"Falling Waters: The Legacy of the Schuylkill Navigation" (Reception)

Thursday December 29, 2016 - 5:30 to 7 a.m.

Join us for
"Falling Waters: The Legacy of the Schuylkill Navigation"
A Culture & Conversation Exhibit by Sandy Sorlien

View the art and hear from photographer Sandy Sorlien. Registration is required, as space is limited. Refreshments will be served.

About the Exhibit: No human endeavor has had a greater influence on the Schuylkill River than its 19th century network of dams. Yet residents of Southeastern Pennsylvania today may know little about the Schuylkill Navigation, as most of its infrastructure is gone. There were once 32 dams, 46 miles of slackwater pools, 62 miles of canals, and 120 locks.

Constructed from 1816-1828 to tame the wild river, the privately-owned system extended 108 miles from Fairmount to Port Carbon. Thus began a long period of human dominance of the river for our own purposes: transportation, commerce, power, and recreation. Anthracite coal, other raw materials, and finished goods were carried on barges over this system, literally fueling the Industrial Revolution in the Schuylkill Valley. It brought numerous factory boom towns like Norristown, Conshohocken, and Manayunk. Unfortunately, with this development came heavy pollution of Philadelphia’s drinking water source. Finally in 1947-51, our state and federal government accomplished a massive cleanup, the Schuylkill River Project, dredging coal silt from the river and largely restoring its flow.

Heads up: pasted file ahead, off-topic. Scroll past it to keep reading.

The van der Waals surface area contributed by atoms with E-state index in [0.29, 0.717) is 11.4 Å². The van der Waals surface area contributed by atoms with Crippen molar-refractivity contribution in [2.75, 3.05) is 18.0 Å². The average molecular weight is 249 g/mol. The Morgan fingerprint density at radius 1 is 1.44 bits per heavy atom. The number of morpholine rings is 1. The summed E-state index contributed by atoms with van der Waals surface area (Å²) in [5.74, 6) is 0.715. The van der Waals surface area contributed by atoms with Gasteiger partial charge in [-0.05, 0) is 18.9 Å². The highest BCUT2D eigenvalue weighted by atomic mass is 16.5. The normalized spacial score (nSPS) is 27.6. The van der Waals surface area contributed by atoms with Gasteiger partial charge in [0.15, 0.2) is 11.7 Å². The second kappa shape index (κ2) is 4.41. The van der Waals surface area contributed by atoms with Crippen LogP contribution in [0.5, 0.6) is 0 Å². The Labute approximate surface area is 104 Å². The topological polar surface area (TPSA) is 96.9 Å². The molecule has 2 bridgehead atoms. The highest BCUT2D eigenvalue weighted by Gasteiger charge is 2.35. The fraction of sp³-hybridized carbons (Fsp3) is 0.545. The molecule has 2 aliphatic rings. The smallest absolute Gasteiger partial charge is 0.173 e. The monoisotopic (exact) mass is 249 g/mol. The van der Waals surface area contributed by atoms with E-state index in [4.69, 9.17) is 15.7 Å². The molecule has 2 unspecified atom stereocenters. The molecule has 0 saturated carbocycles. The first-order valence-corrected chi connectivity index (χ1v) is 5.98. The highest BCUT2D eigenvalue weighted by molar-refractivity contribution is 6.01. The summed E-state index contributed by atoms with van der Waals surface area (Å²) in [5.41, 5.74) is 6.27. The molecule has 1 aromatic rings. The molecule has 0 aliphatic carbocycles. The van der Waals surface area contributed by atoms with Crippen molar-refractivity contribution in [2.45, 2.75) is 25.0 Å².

Most of the infrastructure of the Schuylkill Navigation was demolished. But there are four remaining navigation dams, two desilting dams, two watered canals, one working lock, and numerous dam abutments, lock ruins, canal traces, and silt impoundment basins. Some remnants are buried or overgrown or blocked by railways. In 2013, photographer Sandy Sorlien began looking for them.

At the 200th anniversary of the Schuylkill Navigation, this exhibition represents the first three years of Sandy’s ongoing quest to photograph all 32 dam sites on her native river.

“Falling Waters” will be on display at the Fairmount Water Works from September 15 – December 31, 2016.

Registration is required, as space is limited.

Sponsored by Fairmount Water Works


  • Fairmount Water Works
  • 640 Water Works Drive
  • Philadelphia, PA

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